TextIo.new Method

Creates a new instance of the TextIO class.


public void new(
    str filename, 
    str mode, 
   [int codepage])

Run On



  • filename
    Type: str
    The name of the file to open.
  • mode
    Type: str
    The mode in which the file should be opened. Specify one the following:
  • codepage
    Type: int
    The code page number for the character set to be read from or written to the file. The default value is 1200 (UTF-16LE). This parameter is optional.
    Following are the most common values:
    For more information about these options, see the list of https://go.microsoft.com/fwlink/?LinkID=78282\&clcid=0x409.
    An error is reported if an invalid code page is requested. Notice that a code page is reported as "invalid" if it is not installed on the computer (different code pages may be installed on the client and server). For example, specifying code page 1253 for Greek fails unless the computer's ACP is Greek or Greek language support has been loaded by using Control Panel > Regional Options.


A run-time error occurs if the file is accessed with a method that does not correspond to the current opened mode (for example, you try to write to a read-mode file).

If an attacker can control input to the new method, a security risk exists. This method runs under Code Access Security. Calls to this method on the server require permission from the FileIoPermission class. Ensure that the user has development privileges by setting the security key to SysDevelopment on the control that calls this method.

The following table describes some of the more common code pages that might be specified for the _codePage parameter.


ANSI code page (ACP)

The code page that supports only characters in the user's current language. The code page is unsuitable for anything that might contain multilingual data or for monolingual data that might be transferred between two systems by using different code pages.


OEM code page 437

The IBM PC or MS-DOS code page 437. It is often abbreviated as CP437 and also called DOS-US or OEM-US.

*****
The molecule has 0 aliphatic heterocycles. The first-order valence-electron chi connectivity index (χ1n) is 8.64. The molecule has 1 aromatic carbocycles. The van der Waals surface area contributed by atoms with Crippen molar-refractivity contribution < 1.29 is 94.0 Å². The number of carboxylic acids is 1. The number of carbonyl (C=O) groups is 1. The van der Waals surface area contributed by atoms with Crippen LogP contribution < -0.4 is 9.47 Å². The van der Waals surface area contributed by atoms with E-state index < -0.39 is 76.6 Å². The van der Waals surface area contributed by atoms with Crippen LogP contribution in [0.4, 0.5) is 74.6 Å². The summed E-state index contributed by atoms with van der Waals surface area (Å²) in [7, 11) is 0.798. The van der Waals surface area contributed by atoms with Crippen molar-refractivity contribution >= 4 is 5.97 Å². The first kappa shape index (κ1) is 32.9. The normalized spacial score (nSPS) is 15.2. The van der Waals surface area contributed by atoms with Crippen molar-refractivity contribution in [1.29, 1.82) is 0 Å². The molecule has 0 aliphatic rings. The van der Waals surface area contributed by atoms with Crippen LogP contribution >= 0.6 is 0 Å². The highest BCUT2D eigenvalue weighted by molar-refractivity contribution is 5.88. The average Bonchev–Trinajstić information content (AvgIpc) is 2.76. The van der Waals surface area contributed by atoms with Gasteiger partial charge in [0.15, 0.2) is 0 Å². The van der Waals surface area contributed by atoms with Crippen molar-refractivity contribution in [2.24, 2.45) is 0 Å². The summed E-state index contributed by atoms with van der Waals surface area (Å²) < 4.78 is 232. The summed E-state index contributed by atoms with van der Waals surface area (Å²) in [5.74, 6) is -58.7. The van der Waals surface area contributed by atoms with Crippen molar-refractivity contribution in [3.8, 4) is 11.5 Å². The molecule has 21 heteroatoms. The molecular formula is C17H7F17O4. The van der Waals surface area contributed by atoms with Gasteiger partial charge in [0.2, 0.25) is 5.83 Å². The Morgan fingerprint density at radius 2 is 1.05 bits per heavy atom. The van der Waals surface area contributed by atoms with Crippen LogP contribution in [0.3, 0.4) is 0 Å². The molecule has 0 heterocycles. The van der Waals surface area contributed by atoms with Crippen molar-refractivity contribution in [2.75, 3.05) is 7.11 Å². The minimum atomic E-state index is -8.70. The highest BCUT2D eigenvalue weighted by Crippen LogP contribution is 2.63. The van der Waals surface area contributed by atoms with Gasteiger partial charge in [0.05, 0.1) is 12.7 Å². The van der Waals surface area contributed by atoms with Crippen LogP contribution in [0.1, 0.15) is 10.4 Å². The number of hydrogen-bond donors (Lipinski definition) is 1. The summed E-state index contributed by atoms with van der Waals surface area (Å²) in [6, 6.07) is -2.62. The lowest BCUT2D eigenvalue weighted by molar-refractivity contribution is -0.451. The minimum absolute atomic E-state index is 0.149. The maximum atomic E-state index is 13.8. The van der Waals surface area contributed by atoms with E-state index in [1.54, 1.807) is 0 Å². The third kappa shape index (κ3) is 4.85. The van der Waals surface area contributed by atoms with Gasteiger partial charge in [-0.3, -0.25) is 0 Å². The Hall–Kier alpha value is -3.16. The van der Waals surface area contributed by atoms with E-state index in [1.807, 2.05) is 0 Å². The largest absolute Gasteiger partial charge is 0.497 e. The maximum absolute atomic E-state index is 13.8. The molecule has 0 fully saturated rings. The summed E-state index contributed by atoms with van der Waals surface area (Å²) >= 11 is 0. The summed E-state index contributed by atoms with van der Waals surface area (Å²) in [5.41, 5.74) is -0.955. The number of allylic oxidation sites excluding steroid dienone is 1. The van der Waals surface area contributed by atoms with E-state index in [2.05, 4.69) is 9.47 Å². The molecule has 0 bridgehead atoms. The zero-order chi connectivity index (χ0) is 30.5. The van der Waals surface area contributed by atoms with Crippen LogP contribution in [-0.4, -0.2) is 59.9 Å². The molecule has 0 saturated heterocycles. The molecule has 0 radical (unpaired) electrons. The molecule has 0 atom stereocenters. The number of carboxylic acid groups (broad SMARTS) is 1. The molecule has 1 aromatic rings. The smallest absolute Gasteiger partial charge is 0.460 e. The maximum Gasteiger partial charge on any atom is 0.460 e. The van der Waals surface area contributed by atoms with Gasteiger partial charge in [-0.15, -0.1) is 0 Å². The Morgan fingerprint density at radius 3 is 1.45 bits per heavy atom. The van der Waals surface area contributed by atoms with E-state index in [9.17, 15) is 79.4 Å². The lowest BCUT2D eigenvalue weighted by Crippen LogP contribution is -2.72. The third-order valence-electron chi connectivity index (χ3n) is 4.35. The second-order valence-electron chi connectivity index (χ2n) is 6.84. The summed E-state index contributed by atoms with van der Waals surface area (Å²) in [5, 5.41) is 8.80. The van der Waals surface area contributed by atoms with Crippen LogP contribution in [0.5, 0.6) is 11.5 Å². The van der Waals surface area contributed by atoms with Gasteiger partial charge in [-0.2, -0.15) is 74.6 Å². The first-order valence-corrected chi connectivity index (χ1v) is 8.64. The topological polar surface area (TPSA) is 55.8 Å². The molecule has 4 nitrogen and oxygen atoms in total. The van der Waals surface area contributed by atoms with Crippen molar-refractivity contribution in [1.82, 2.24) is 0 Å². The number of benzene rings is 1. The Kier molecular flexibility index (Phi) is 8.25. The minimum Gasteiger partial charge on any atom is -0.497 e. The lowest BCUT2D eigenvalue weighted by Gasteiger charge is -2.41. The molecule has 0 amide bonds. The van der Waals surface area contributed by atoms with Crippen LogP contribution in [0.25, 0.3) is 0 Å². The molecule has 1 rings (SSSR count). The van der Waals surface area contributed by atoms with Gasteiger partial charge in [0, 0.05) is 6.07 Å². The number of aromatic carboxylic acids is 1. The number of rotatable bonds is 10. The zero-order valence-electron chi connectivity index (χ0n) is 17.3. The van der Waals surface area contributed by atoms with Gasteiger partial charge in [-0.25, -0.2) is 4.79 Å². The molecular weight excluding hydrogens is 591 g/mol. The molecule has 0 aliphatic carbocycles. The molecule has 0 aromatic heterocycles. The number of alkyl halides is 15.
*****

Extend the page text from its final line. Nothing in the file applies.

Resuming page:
Code page 850

A code page that was used in Western Europe running on operating systems, such as MS-DOS.



The native Unicode representation on Microsoft Windows x86 systems. Almost all characters are stored as 16 bit. Some Chinese characters require 32 bit. An identifying byte-order mark is written, examined, and then discarded when the rest of the character is read.



The same as UTF-16LE but byte-swapped. Used for compatibility with some non-x86 systems, which store bytes from left-to-right instead of low-order to high-order. An identifying byte-order mark is written first, examined, and then discarded when the rest of the character is read.



Stores Unicode in a byte-stream–friendly way:

  • ASCII characters are 1 byte

  • European alphabets (including basic diacritics) are 2 bytes per character

  • Chinese, Japanese, and Korean require 3 bytes per character

This code page is a good choice when a file contains a very high percentage of ASCII, relatively few other characters, and it is important to save space. For example, .xpo files are stored in UTF-8. UTF-8 files begin with a 3-byte byte-order mark sequence, which is the first item written. It is examined, and then discarded when the rest of the character is read.



Stores data in the GB-18030 character representation that is required by the Chinese government. No byte-order mark is written. These files cannot be distinguished from those written in code page 20936 (GB-2312, which is the ACP for Simplified Chinese systems) unless the file contains characters outside the repertoire of GB-2312.


The following example creates a TextIO object to access a file that is named filename in read mode by using code page 850 encoding.

protected void openFile(str _fileOpen = #io_read) 
    importFile = new TextIo(filename, _fileOpen, 850); 
    if (! importFile) 
        throw error(strfmt("@SYS18678", filename)); 

See Also


TextIo Class